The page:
Wrongly written characters (cuo bie zi) in Chinese can cause problems. Recognizing this, some commentators have even likened them to a “disease,” one whose causes (carelessness, ignorance, memory issue, etc.) must be diagnosed before it can be “cured.” In Chinese there are two main categories of “wrongly written characters.” The first kind is the wrong character (cuo zi), in which a character’s structure is incorrectly organized. An example of this would be adding extra strokes to the character 武 (wu) and creating a non-existent one. The second kind is the misused character (bie zi or bai zi). Examples of this would be writing 急躁 (ji zao) meaning “impatient” as 急燥 (ji zao) “irritable”; 川流不息 (chuan liu bu xi) meaning “a steady or unceasing stream” as 穿流不息 (chuan liu bu xi) meaning “through an unceasing stream” and 形形色色 (xing xing se se) meaning “all kinds or diverse” as 形形式式 (xing xing shi shi), meaning “forms and manifestations.” Here the structure of a character or characters is accurate but it or they are incorrectly used making a phrase or word inappropriate or nonsensical and thus they are considered “wrongly written characters.”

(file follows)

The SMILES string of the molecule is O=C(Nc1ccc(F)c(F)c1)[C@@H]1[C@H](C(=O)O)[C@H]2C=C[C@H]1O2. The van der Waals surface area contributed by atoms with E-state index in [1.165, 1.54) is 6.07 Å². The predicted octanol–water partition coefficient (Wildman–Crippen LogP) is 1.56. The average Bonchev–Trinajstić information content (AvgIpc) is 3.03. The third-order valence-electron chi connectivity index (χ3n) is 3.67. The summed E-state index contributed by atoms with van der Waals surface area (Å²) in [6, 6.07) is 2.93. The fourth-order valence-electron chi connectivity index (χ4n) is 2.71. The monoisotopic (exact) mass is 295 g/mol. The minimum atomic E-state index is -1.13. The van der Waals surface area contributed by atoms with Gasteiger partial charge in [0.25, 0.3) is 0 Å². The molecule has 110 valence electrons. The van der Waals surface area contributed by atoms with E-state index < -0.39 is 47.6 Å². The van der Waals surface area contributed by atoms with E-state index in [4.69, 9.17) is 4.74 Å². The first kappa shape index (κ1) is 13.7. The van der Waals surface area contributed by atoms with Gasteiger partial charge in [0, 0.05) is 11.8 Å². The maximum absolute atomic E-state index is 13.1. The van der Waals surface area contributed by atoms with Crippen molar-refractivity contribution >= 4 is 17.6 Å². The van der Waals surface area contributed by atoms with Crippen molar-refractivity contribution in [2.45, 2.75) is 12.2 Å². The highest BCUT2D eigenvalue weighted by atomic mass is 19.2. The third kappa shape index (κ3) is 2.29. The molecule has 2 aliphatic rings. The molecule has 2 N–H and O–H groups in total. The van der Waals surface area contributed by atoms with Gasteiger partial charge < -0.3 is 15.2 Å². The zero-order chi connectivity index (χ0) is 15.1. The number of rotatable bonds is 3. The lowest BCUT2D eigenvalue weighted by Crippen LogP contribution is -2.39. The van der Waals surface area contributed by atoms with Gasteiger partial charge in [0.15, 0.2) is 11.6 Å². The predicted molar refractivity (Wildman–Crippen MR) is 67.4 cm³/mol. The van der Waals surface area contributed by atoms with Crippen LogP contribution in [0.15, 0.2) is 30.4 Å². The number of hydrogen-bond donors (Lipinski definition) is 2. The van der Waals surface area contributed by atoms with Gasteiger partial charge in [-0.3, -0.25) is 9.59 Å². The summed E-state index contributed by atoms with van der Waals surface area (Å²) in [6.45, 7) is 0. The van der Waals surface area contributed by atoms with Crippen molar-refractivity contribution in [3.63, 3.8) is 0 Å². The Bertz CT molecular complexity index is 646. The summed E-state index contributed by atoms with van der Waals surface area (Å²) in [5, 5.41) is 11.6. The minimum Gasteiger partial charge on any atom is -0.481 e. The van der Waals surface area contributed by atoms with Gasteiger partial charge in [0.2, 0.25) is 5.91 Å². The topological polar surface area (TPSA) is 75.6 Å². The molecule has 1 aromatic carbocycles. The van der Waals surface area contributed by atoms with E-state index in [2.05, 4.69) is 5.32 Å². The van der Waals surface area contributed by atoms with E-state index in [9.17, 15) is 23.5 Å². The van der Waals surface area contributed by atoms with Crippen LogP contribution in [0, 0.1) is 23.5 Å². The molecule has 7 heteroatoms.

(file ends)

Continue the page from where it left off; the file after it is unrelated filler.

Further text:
In Chinese, characters are the transmission tools of language. Wrongly written characters elicit laughter if used in an inadvertently humorous manner but can also cause anger or create serious misunderstanding if they convey incorrect information and it is important to avoid utilizing them. This is not a problem known only today, but one which has a long history in China. In fact, a special term was coined for them—e hua zi (erroneous characters). It is important to keep in mind, however, that characters in accepted simplified or variant forms or ones derived from regional dialects are not considered erroneous.

The incidence of wrongly written characters in Chinese is quite high. If or when someone is not familiar with the structure, formation principles, pronunciation and meaning of a character, then that person may make a mistake without realizing it or may realize a mistake has been made, but not comprehend what it is. In such circumstances it is difficult to discern and correct mistakes. In Chinese there are many characters that look or sound similar and these may be wrongly written due to carelessness, ignorance or both. It is important to differentiate such characters so the intended meaning is correctly expressed. For example, 狙击 (ju ji), means “to snipe, that is shoot from a hiding place” while 阻击 (zu ji), means “to block or check an enemy,” two different actions; 告示 (gao shi), means “an announcement or bulletin” and is not quite the same as 告事 (gao shi), “a report on a situation.”